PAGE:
For which groups is (non-)left orderability decidable?

Mainly, my question is in the title, but let me be more precise here.

Let $G$ be a finitely presented group with solvable word problem. If G is not left-orderable, is there an finite-time algorithm to establish this fact?

If the answer to the above question is unknown, is it known in the case $G$ is the fundamental group of a 3-manifold? Or is there a class of groups where it is known?

• Given your assumptions, then there is an algorithm. Solvable word problem means that one may construct the Cayley graph to some radius. If there is a total order on the ball of radius R compatible with all multiplications that land in that ball, for all R, then the group is orderable. So by the contrapositive, if it is not orderable, then there is some R such that any ordering on a ball of radius R in the Cayley graph is inconsistent. The difficult thing is to show that groups (including 3-manifold groups) are orderable. Without the caveat that $G$ is non-orderable, then this is open. May 22 '17 at 18:56
• The question is unclear. What's the input? Starting with "let $G$ be a group" sounds like $G$ is fixed. There should be something like some presentiation is the input...! The title even sounds like it's senseless. For a given group, the veracity of left-orderability is a Boolean variable.
– YCor
May 22 '17 at 21:16
• @YCor, a group can be given by a Turing machine solving it's word problem. The generators are the input alphabet of the Turing machine and you get a recursive presentation by saying all accepted words are 1. If you want to use the decidability of the word problem the Turing machine for the word problem should be part of the input. May 22 '17 at 23:21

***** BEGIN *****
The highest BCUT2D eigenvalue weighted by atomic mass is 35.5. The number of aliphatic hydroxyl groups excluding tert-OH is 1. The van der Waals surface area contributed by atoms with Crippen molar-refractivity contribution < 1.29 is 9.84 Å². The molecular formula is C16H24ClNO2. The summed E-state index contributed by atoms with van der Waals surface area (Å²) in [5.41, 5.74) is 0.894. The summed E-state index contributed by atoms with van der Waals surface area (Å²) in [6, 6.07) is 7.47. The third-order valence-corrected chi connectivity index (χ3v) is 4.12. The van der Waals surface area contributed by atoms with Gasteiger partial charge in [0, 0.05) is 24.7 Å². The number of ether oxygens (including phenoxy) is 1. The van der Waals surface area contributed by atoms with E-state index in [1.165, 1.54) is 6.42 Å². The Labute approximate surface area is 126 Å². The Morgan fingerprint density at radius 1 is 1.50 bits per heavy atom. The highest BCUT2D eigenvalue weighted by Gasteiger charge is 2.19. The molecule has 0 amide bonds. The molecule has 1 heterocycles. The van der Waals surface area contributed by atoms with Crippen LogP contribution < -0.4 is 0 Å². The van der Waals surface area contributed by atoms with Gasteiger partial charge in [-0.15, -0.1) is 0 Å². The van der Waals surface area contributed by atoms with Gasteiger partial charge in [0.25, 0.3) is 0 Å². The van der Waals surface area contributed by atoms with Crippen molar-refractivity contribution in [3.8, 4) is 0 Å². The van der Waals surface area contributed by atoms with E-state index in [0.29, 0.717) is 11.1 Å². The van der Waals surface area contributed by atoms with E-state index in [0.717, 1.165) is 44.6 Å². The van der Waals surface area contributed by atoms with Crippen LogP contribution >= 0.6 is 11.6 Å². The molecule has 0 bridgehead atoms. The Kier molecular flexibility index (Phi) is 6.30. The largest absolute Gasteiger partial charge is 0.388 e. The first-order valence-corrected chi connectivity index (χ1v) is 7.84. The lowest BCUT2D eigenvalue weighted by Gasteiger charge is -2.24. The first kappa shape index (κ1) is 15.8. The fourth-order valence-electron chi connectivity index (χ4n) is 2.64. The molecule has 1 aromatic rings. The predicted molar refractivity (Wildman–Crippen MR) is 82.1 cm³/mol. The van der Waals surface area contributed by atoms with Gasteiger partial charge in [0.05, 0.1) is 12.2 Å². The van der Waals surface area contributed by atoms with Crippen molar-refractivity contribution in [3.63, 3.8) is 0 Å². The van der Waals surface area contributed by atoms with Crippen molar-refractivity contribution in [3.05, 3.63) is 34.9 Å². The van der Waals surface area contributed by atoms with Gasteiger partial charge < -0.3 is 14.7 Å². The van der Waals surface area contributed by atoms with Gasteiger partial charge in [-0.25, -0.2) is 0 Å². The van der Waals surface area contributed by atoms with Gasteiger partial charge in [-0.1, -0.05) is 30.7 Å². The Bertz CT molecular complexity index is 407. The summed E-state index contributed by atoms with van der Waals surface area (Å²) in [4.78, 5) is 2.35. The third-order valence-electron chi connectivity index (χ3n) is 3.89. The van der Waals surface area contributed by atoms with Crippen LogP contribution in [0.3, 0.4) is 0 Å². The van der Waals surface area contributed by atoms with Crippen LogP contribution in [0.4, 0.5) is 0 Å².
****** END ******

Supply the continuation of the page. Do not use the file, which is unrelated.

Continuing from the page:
• @DerekHolt -- sure: the class of groups with solvable word problem is such a class!
– HJRW
May 23 '17 at 19:27
• @HJRW I'm somewhat not convinced that I should be satisfied by phrasing of questions which (1) give a strong suspicion that the person who asked the question does not know exactly what (s)he's asking, namely is not aware that an algorithmic question involves an input, and that "a group" is not an acceptable input (2) given my best efforts, stay several potential interpretations which don't make the question senseless of trivial, and for which other users like Benjamin provide an interpretation distinct from any I could guess.
– YCor
May 23 '17 at 22:22

This is a very nice question, which I don't know how to answer. But I hope the following (shameless self-promotion) will be of interest.

You seem to be looking for some sort of local condition that certifies the (non-)existence of an ordering. Lars Louder and I made the following definition, which seems to encapsulate a certain simple class of orders in a finite amount of data. Definition: Consider a finite, 2-dimensional cell complex $X$ given by the following data: a finite disjoint union of circles $\mathbb{S}$ and an immersion to a finite graph $$\partial:\mathbb{S}\to\Gamma ~.$$ [Hopefully it's clear that $\Gamma$ is the 1-skeleton of $X$ and $\partial$ is the coproduct of the attaching maps of the 2-cells.] A stacking of $\partial$ is an embedding $\hat{\partial}:\mathbb{S}\to\Gamma\times\mathbb{R}$ so that $\pi\circ\hat{\partial}=\partial$ (ie $\hat{\partial}$ is a lift of $\partial$).